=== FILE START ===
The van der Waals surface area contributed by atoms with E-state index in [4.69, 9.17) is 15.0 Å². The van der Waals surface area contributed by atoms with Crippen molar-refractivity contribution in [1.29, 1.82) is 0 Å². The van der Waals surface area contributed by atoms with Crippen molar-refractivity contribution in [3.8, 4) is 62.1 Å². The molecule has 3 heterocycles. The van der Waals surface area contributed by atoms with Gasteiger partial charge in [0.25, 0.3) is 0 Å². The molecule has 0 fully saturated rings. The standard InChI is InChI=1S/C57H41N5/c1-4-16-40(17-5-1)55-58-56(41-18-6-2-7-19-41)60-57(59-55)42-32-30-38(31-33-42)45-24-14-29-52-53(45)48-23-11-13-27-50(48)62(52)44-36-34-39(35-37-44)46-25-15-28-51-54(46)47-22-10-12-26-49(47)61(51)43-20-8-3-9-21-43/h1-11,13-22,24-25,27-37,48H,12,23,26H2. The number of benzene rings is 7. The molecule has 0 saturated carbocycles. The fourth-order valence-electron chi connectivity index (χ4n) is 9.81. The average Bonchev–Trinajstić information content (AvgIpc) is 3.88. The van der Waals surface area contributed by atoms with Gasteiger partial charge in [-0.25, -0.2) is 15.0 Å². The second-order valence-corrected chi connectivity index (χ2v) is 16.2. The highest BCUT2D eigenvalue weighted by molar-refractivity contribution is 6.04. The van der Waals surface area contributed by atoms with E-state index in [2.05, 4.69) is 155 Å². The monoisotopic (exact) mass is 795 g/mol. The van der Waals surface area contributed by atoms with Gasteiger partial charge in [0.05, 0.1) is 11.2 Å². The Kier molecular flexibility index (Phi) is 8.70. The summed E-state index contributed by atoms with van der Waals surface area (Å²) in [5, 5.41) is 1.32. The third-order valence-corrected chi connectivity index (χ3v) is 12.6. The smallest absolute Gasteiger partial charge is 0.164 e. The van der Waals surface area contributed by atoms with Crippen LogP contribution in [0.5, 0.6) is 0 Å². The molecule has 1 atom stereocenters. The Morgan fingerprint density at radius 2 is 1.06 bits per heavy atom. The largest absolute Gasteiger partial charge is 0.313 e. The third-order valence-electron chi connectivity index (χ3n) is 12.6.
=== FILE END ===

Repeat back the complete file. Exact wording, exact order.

The van der Waals surface area contributed by atoms with E-state index in [4.69, 9.17) is 15.0 Å². The van der Waals surface area contributed by atoms with Crippen molar-refractivity contribution in [1.29, 1.82) is 0 Å². The van der Waals surface area contributed by atoms with Crippen molar-refractivity contribution in [3.8, 4) is 62.1 Å². The molecule has 3 heterocycles. The van der Waals surface area contributed by atoms with Gasteiger partial charge in [0.25, 0.3) is 0 Å². The molecule has 0 fully saturated rings. The standard InChI is InChI=1S/C57H41N5/c1-4-16-40(17-5-1)55-58-56(41-18-6-2-7-19-41)60-57(59-55)42-32-30-38(31-33-42)45-24-14-29-52-53(45)48-23-11-13-27-50(48)62(52)44-36-34-39(35-37-44)46-25-15-28-51-54(46)47-22-10-12-26-49(47)61(51)43-20-8-3-9-21-43/h1-11,13-22,24-25,27-37,48H,12,23,26H2. The number of benzene rings is 7. The molecule has 0 saturated carbocycles. The fourth-order valence-electron chi connectivity index (χ4n) is 9.81. The average Bonchev–Trinajstić information content (AvgIpc) is 3.88. The van der Waals surface area contributed by atoms with Gasteiger partial charge in [-0.25, -0.2) is 15.0 Å². The second-order valence-corrected chi connectivity index (χ2v) is 16.2. The highest BCUT2D eigenvalue weighted by molar-refractivity contribution is 6.04. The van der Waals surface area contributed by atoms with E-state index in [2.05, 4.69) is 155 Å². The monoisotopic (exact) mass is 795 g/mol. The van der Waals surface area contributed by atoms with Gasteiger partial charge in [0.05, 0.1) is 11.2 Å². The Kier molecular flexibility index (Phi) is 8.70. The summed E-state index contributed by atoms with van der Waals surface area (Å²) in [5, 5.41) is 1.32. The third-order valence-corrected chi connectivity index (χ3v) is 12.6. The smallest absolute Gasteiger partial charge is 0.164 e. The van der Waals surface area contributed by atoms with Crippen LogP contribution in [0.5, 0.6) is 0 Å². The molecule has 1 atom stereocenters. The Morgan fingerprint density at radius 2 is 1.06 bits per heavy atom. The largest absolute Gasteiger partial charge is 0.313 e. The third-order valence-electron chi connectivity index (χ3n) is 12.6.